Clayton HowardApr 25, 2022
The Closet and the Cul-de-Sac
The Politics of Sexual Privacy in Northern California
University of Pennsylvania Press 2019
"I don't care what people do in their bedroom, but do they need to flaunt it?" This sentiment is a common refrain in American culture and politics when talking about LGBTQ rights, and as Ohio State historian Dr. Clayton Howard argues, it's a sentence with a history. In The Closet and the Cul-de-Sac: The Politics of Sexual Privacy in Northern California (University of Pennsylvania, 2019), Howard traces the history of the idea of sexual privacy back to the era immediately after World War II, when the "Straight State" began more aggressively incentivizing and policing hetero- and homosexuality respectively. Through acts such as the GI Bill, housing became a central battleground in the Bay Area for determining what normative sex looked like. Soon, churches, schools, and the steps of city hall, all became fronts in a culture war that, as Howard argues, was not quite as black-and-white as scholars sometimes make it seem. Today, legislation such as Florida's so-called "Don't Say Gay" bill have their roots in debates over laws such as California's Briggs Initiative and indeed, stretch all the way back to San Francisco's mid-20th century life as a hub for military life in the Pacific. The Closet and the Cul-de-Sac is an in-depth look at how even the most private areas of an individual's life are often in fact very public indeed.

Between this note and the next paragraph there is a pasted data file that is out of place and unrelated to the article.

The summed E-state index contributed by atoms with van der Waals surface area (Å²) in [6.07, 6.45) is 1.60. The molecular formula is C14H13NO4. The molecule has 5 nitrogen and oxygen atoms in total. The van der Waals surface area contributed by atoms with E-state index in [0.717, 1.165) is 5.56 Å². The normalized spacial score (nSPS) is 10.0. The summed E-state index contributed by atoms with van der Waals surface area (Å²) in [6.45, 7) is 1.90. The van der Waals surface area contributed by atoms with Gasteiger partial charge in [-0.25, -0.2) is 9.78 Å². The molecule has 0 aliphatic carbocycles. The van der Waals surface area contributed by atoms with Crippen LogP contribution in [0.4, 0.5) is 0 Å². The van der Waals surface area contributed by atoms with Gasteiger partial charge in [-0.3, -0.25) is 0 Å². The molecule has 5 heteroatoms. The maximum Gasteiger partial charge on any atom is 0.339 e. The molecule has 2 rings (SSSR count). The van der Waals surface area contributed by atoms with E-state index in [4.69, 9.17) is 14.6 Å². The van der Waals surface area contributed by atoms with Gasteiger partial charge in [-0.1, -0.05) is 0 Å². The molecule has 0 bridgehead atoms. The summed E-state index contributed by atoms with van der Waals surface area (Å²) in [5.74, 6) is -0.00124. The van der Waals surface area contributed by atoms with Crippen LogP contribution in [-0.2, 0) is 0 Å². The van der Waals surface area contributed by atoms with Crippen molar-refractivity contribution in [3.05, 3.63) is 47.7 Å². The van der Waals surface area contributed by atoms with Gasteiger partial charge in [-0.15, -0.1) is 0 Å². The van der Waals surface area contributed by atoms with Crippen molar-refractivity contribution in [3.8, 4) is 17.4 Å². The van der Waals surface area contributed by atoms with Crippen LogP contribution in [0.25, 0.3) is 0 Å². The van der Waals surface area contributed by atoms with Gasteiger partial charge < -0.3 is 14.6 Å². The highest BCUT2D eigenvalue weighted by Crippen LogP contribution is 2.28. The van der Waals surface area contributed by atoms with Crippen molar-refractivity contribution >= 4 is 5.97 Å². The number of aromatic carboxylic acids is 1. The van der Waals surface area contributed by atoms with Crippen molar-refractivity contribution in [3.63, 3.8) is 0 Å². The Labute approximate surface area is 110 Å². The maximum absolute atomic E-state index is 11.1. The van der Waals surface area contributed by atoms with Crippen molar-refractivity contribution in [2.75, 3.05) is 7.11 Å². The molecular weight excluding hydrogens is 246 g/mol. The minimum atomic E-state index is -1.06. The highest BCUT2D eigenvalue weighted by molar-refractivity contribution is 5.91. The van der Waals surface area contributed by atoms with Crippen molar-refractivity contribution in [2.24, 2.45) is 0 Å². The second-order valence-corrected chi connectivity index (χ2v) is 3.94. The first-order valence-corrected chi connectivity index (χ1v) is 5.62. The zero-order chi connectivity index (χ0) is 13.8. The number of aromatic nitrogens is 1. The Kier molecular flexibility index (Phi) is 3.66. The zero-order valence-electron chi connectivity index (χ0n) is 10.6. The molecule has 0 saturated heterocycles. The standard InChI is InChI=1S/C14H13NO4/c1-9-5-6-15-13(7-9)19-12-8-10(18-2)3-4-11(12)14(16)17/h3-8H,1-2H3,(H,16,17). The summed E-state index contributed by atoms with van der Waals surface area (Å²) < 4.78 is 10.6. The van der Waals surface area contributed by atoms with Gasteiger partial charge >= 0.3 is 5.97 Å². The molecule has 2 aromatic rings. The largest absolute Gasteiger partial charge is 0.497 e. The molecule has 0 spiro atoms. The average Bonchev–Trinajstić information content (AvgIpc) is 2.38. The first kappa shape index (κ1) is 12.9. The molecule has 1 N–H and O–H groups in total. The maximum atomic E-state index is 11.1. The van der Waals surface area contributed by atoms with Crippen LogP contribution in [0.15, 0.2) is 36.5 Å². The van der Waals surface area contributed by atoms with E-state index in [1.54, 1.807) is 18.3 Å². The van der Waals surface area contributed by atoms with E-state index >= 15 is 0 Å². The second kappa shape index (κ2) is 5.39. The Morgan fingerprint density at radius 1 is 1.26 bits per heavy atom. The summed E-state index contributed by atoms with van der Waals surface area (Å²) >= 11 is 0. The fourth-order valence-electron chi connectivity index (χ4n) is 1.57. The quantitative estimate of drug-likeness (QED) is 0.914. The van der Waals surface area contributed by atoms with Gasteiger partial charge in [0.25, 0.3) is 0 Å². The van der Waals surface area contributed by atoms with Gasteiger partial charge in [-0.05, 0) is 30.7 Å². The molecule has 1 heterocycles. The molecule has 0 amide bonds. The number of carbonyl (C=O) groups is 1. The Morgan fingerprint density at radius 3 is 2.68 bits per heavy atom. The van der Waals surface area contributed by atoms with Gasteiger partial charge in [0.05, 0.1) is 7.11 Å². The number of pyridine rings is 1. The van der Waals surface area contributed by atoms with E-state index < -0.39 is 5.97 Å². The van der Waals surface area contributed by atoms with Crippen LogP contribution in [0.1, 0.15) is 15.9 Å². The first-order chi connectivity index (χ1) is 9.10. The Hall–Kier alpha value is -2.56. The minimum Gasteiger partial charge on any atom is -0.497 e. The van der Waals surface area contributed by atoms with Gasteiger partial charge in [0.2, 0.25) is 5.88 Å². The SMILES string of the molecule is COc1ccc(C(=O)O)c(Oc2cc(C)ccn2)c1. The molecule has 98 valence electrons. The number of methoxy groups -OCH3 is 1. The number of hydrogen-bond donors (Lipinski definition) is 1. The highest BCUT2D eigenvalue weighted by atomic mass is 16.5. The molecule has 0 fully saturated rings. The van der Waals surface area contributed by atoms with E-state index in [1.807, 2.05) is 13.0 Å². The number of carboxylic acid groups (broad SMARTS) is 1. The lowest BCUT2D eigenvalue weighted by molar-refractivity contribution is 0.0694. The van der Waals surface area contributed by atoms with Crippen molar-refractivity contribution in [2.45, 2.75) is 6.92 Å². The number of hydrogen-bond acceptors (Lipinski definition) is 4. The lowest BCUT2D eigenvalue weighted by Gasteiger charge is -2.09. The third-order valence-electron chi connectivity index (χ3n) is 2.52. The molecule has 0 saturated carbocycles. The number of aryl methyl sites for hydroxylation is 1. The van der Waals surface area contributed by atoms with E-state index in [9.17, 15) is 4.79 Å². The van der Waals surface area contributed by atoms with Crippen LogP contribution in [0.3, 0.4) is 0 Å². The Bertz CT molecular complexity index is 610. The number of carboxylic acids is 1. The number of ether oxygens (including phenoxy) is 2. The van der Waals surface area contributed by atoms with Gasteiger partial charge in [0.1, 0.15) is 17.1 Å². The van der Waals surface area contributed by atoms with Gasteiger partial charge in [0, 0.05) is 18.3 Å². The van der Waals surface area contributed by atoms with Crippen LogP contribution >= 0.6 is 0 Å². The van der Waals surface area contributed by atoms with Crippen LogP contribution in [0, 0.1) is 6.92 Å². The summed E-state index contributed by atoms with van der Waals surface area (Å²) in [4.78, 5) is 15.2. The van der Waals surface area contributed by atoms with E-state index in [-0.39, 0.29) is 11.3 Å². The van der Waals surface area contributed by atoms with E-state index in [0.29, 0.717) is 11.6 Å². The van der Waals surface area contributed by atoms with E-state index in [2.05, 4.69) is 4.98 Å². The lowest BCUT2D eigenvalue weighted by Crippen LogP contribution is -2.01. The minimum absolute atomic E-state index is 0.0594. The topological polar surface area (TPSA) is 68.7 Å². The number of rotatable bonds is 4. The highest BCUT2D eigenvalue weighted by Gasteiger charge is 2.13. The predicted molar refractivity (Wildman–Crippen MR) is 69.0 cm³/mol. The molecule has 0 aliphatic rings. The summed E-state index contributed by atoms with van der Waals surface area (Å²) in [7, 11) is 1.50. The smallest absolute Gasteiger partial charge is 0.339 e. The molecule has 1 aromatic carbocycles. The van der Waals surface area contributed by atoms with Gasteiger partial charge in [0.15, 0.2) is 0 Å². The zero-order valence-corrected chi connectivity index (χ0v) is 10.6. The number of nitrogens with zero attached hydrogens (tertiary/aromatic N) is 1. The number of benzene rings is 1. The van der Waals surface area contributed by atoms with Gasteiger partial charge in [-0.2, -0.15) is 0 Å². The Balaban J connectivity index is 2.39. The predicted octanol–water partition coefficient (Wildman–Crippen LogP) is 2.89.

Dr. Stephen R. Hausmann is an assistant professor of history at the University of St. Thomas in Minnesota.